Happy Father's Day in honor of John P. Campana. After reading the following he would surely scratch his head and wonder about that PhD of mine...but would chuckle.
by Michael E. Campana
(being a semi-truthful account of my travels, designed to amuse, and to be read with a dose of skepticism)
3 August 2004
I am now aboard (a bored?) one of Delta’s jets hurtling through the night sky en route from Cincinnati – er, I mean Northern Kentucky - to Albuquerque. I am returning from Myrtle Beach, SC, where I attended, for the fourth year, the South Atlantic Well Drillers’ Jubilee, an event that annually draws thousands of well drillers and their families, equipment manufacturers and suppliers, and hangers-on like me, to lovely Myrtle Beach, the jewel of the Carolinas. In some ways, Myrtle Beach reminds me of Las Vegas, the jewel of Clark County, NV, but there are five fundamental differences between the two. Myrtle Beach has: 1) a beach, as implied by its name; 2) lots more golf courses (over 100); 3) no casino gambling (ooops - I mean gaming); 4) air service by the notorious Hooters Air; and 5) much less class than Las Vegas. Despite this latter shortcoming, it is still a great place for vacations, and capitalizes on its family-friendly atmosphere.
A brief aside about Hooters Air. It is owned by the same corporation that owns the restaurants and features female flight attendants outfitted in the same manner as their “sisters” who wait tables. Hooters Air runs golf junkets from Atlanta. They also run them from Gary, IN, but no one in Gary can afford to golf so the planes are mostly full of gawkers. Other airlines have cried “Foul!”, claiming that Hooters Air’s skimpy fares are loss leaders and that the deck is stacked against any competitors. Dewey Cheatam, CEO of Delta, Hooters Air’s biggest competitor out of Atlanta, was quoted as saying, “We know that Hooters is cheating. They have a well-endowed “slush” fund and can afford to undercut us. They have a leg up on all the other airlines. Hooters drives us crazy!” Hooters spokeswoman Ima Skank commented: “Delta? They’re boobs.” The FAA is said to be scrutinizing Hooters closely and promised to keep other airlines abreast of its findings.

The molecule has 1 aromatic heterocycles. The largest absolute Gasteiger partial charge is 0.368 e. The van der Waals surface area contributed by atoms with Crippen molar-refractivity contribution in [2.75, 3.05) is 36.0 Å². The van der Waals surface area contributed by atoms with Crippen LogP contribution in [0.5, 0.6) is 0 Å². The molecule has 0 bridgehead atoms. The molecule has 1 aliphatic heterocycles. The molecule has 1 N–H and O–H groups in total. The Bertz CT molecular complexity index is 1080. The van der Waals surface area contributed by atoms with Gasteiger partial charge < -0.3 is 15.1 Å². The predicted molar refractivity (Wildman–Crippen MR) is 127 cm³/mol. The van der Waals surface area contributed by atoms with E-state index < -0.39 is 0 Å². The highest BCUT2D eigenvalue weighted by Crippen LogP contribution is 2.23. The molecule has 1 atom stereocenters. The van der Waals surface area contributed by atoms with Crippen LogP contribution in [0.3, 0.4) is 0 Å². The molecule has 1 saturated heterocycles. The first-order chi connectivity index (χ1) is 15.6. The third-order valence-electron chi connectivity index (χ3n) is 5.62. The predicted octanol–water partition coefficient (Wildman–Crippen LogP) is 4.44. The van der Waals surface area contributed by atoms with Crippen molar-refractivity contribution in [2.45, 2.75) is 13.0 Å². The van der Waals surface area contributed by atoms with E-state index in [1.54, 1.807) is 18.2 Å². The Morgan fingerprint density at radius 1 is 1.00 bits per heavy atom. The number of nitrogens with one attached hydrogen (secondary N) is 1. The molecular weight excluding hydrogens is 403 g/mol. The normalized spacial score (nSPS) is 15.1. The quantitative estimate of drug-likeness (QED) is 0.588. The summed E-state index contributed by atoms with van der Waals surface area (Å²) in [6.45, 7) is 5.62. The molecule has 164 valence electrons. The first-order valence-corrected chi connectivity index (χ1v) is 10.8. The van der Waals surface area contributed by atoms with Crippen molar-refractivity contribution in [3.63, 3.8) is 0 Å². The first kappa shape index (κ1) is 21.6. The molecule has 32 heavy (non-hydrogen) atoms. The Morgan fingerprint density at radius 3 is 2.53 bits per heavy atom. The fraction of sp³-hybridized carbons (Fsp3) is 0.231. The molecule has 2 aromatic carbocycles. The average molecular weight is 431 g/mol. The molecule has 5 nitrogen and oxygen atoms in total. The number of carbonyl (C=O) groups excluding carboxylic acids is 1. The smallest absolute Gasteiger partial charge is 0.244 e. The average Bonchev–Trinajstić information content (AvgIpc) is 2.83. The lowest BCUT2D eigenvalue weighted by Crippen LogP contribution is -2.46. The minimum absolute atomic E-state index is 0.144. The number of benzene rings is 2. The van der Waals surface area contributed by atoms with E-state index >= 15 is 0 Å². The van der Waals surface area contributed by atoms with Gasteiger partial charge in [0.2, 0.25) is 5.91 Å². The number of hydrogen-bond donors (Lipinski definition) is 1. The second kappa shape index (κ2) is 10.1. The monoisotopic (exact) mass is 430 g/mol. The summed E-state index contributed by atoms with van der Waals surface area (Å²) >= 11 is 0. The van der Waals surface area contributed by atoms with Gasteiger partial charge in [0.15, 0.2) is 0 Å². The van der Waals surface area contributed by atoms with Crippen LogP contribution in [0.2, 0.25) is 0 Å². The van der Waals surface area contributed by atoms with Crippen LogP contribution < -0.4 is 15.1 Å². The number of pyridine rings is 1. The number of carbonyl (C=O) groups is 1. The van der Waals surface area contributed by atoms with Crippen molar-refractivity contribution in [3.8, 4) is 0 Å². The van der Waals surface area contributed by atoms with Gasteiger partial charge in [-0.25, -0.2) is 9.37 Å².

After reading the aforementioned paragraph there should be no doubt in your mind that I am a proud graduate of the Catholic elementary and secondary school systems. I am honored to number among my fellow high-schoolmates former Senator Al D’Amato (currently on work-release, serving as ethicist-in-residence at UNLV), Bill “No Spin” O’Reilly, Louis “Call me Lou” Gerstner (former IBM CEO), and Glenn “YMCA” Hughes, the original biker guy in the Village People. Guess which one of the above avoids our high-school reunions? Guess which one we wish would not show up?
So back to the Jubilee. You can tell something about it when you realize that Calvin Falwell, Reverend Jerry Falwell’s first cousin, was one of the movers-and-shakers in the organization. Calvin gained fame by distributing Bibles with each successful well he drilled. He believed that Satan was responsible for poor well yields, so he would bring in cousin Jerry to perform an exorcism. The duo became quite well-known throughout southern Virginia. Get your water, and religion, too.